And things could be set to get even worse. All signs in South Sudan, according to experts, points towards a pending famine in the young country. “By the end of the year, we’re facing a situation where one out of every two people in South Sudan are either going to have a real threat to their lives because of hunger or they will have been displaced from their homes … or they will have fled from the country,” Tony Lanzer, the U.N. coordinator of humanitarian aid in South Sudan, told Foreign Policy. The United States last week announced a boost of funding for South Sudan’s humanitarian efforts to the tune of $180 million. But even that isn’t enough to close the gap between the $1.8 billion that the U.N. said is needed to avert total catastrophe in the country, compared to the $918 million currently pledged.
Clinging to Hope: Syria
CREDIT: AP Photo/UNRWA
Food is a weapon of war in Syria. It can be given to those who line up with Syrian president Bashar al-Assad and his regime. Or it can be withheld from those who have the gall to live in rebel-controlled territory. This is, of course, illegal under international law; the U.N. Security Council has now passed two resolutions demanding that the Syrian government end the de facto siege its levied against several cities. While the aid is starting to flow in now, the fact remains that as of last month the United Nations reported that more than 400,000 Syrians still live in beseiged areas, the vast majority of whom are under assault from government forces.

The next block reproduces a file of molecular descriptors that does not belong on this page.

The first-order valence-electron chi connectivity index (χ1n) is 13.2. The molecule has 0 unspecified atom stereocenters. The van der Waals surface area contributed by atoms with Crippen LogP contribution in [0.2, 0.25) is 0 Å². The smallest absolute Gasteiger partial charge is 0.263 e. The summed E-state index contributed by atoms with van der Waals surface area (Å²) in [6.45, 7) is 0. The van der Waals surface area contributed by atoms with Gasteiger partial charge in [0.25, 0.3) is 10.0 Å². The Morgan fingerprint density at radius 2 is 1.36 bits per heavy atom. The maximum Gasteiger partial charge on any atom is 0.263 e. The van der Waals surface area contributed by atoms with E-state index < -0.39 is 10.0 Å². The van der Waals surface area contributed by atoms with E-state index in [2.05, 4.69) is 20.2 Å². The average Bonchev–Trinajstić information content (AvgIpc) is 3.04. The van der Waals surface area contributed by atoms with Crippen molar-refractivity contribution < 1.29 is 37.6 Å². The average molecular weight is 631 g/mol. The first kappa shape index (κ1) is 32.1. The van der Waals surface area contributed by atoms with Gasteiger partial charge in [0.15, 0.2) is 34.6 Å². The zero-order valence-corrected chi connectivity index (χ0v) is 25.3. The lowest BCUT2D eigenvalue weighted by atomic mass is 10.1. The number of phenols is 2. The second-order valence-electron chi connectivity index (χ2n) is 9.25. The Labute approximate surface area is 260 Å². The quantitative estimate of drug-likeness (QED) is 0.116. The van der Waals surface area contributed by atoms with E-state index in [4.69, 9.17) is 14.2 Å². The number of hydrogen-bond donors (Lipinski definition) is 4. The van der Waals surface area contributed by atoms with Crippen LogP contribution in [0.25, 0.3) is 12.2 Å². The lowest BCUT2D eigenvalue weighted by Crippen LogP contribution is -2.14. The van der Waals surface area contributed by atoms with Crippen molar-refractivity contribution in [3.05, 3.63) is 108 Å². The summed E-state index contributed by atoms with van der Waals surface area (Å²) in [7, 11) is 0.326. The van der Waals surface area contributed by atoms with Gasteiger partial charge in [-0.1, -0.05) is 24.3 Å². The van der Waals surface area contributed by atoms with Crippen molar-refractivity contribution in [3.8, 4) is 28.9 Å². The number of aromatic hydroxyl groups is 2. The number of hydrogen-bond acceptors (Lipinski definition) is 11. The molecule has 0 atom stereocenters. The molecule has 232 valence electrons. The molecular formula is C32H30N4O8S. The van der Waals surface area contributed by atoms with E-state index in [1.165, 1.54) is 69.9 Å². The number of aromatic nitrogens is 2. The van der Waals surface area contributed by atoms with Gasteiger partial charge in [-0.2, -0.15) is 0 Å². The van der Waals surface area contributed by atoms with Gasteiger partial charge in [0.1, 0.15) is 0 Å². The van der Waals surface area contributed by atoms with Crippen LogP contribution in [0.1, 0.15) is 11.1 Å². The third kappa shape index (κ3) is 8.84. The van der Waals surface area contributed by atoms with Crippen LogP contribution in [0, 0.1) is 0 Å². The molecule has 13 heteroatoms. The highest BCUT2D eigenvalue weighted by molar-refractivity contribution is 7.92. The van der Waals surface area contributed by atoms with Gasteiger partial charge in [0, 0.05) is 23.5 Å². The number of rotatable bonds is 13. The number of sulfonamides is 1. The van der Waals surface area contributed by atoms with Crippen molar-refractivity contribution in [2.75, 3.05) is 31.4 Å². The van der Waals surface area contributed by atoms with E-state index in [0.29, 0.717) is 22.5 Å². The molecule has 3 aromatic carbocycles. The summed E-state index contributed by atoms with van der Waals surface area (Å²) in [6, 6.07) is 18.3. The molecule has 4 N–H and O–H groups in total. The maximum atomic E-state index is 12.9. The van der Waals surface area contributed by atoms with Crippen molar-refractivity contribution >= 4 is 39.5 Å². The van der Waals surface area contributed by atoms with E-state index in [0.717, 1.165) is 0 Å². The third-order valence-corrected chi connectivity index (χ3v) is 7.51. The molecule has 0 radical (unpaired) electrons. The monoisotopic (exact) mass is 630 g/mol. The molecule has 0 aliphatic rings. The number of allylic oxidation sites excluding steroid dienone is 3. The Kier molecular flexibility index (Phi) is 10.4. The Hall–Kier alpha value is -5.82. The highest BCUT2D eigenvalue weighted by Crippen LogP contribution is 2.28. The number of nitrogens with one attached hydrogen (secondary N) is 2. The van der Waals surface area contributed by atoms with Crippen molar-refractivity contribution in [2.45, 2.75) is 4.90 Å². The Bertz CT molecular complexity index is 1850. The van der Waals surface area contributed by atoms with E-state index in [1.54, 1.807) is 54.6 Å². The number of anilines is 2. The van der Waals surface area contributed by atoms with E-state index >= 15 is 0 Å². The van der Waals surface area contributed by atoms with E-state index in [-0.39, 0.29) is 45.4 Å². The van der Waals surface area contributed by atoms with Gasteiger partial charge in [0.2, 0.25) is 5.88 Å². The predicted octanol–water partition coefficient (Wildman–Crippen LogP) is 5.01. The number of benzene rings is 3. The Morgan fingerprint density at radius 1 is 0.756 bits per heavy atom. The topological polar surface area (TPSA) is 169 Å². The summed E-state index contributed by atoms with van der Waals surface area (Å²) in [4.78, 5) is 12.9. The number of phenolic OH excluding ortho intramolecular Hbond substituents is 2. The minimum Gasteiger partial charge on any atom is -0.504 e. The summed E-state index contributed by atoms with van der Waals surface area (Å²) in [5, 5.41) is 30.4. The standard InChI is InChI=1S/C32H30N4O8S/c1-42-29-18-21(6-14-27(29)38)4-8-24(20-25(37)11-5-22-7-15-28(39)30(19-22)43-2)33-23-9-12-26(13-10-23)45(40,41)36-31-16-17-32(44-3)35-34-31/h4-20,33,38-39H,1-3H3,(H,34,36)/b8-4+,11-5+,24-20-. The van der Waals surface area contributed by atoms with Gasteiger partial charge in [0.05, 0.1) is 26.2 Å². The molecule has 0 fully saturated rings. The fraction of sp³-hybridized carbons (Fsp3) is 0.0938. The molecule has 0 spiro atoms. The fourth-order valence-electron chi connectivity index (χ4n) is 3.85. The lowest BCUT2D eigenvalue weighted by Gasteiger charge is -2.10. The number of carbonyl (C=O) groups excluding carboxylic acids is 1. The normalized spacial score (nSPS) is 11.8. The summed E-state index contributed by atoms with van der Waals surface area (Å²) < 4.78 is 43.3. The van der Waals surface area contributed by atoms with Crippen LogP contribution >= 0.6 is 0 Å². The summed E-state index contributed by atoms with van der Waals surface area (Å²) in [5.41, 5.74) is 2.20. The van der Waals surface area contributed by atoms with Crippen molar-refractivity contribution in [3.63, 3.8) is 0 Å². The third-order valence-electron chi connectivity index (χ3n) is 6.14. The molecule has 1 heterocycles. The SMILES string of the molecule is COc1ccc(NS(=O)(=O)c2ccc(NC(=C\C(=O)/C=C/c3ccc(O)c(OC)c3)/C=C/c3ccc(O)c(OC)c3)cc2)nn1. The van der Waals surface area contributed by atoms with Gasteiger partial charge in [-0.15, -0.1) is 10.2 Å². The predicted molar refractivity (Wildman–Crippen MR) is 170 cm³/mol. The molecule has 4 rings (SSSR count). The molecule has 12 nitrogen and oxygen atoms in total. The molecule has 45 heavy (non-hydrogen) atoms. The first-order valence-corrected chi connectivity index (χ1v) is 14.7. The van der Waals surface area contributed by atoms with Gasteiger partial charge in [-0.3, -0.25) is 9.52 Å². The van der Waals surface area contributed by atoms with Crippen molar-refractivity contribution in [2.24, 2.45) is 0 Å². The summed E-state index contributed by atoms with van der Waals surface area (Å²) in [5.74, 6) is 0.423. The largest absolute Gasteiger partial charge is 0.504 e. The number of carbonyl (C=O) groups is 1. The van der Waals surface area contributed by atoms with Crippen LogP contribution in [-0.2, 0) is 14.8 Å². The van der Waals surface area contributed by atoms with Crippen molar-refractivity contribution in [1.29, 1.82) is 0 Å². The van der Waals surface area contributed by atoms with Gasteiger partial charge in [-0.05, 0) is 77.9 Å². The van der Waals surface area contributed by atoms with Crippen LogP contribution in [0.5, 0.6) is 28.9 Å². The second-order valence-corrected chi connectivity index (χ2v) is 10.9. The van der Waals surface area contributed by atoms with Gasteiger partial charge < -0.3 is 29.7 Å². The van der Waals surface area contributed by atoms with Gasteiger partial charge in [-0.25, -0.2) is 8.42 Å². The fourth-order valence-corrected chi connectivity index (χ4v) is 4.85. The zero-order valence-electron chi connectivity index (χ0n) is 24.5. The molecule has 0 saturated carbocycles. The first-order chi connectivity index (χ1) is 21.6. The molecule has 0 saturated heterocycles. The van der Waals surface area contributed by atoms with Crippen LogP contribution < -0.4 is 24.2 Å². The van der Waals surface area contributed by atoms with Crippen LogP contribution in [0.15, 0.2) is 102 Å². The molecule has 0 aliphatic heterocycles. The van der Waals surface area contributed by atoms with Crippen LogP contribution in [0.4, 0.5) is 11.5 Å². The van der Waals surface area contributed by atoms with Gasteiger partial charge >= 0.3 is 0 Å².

The Syrian refugee crisis, which was horrific even before ISIS began its surge in neighboring Iraq, also continues to weigh heavily on the entire region. There are currently nearly three million Syrians being housed in the countries next door; in Lebanon, the refugees now equal a quarter of the total Lebanese population. There’s also the fact that humanitarian workers are so concerned about the continued use of chlorine gas in crudely made barrel bombs that the World Health Organization lists tips on dealing with chemical attacks on its website on Syria. But given how long the crisis has gone on, the headlines of the atrocities in Syria find it harder and harder to make headlines.